#map #vec #filter-map

map_in_place

Reuse the memory of a Vec, Box<[T]> or Box when mapping the elements if possible

1 unstable release

Uses old Rust 2015

0.1.0 Aug 18, 2016

#90 in #vec

41 downloads per month
Used in 3 crates (via prefixopt)

Apache-2.0 / MIT

12KB
222 lines

map_in_place

Reuse alloations when mapping the elements of a Vec, Box<[T]> or Box<T> if possible.

To map in place the types must have identical alignment and:

  • for boxes and boxed slices the sizes must be equal,
  • for vectors the size of in must be a multiple of the out type. (so out cannot be bigger than in)

The ..._in_place() methods will panic if not possible, while the others will fall back to iterating and collecting.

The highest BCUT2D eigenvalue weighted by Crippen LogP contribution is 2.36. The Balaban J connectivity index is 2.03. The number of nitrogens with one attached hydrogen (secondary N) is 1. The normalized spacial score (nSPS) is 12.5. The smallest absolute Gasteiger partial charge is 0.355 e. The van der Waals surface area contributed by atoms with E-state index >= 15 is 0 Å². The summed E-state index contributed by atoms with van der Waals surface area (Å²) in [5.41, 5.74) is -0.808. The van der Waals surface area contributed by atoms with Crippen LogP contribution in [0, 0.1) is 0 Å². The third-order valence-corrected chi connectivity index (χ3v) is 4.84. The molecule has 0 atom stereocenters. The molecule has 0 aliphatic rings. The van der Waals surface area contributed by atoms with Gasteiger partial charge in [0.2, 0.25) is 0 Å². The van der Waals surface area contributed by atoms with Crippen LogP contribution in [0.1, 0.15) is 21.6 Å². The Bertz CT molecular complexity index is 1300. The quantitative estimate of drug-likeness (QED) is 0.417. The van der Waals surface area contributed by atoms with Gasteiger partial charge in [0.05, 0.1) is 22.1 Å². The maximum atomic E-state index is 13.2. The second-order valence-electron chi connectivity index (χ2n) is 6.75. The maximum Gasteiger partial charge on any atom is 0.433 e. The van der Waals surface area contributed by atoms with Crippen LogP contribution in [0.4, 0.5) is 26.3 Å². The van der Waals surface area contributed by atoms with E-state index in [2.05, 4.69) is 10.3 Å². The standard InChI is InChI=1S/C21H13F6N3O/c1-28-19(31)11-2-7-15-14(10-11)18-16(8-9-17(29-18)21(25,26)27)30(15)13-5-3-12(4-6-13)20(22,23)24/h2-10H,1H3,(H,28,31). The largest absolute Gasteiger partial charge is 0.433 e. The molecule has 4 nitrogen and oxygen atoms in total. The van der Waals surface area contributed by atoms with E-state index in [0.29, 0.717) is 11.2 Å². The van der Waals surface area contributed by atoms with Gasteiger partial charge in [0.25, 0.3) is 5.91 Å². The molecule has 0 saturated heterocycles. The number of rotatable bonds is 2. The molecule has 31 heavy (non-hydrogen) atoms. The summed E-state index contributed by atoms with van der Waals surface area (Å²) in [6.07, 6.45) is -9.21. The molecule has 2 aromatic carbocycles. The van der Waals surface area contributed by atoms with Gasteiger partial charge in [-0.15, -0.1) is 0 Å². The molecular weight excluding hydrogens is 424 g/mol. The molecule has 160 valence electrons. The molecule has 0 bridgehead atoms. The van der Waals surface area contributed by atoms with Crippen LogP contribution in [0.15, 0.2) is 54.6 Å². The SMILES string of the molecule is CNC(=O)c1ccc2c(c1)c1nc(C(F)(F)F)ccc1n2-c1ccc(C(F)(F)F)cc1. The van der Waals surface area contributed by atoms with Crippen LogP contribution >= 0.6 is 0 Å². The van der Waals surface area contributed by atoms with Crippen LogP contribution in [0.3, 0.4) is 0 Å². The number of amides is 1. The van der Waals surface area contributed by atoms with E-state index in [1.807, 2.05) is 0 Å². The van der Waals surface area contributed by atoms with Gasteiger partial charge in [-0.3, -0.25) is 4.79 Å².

Example

extern crate map_in_place;
use map_in_place::MapVecInPlace;
fn main() {
    let v = vec![8_u32,29,14,5];
    let v = v.filter_map(|n| if n < 10 {Some( (n as u8+b'0') as char)}
                             else      {None}
                        );// happens in place
    assert_eq!(&v, &['8','5']);
    let v = v.map(|c| c as u8);// falls back to iterators
    assert_eq!(&v[..], &b"85"[..]);
}

Why all those restrictions?

The rust allocation interface is a bit more complex than the standard C one of malloc(size_t) and free(void*):

First, malloc and free takes the alignment of the types you want to store, and allocating with one alignment and freeing with another is undefined behaviour.

Second, rust requires the owner to know the size of the memory to free, which means one of the types' size must be a multiple of the other, since the capacity is an integer.

License

Licensed under either of

at your option.

Contribution

Unless you explicitly state otherwise, any contribution intentionally submitted for inclusion in the work by you, as defined in the Apache-2.0 license, shall be dual licensed as above, without any additional terms or conditions.

Dependencies

~22KB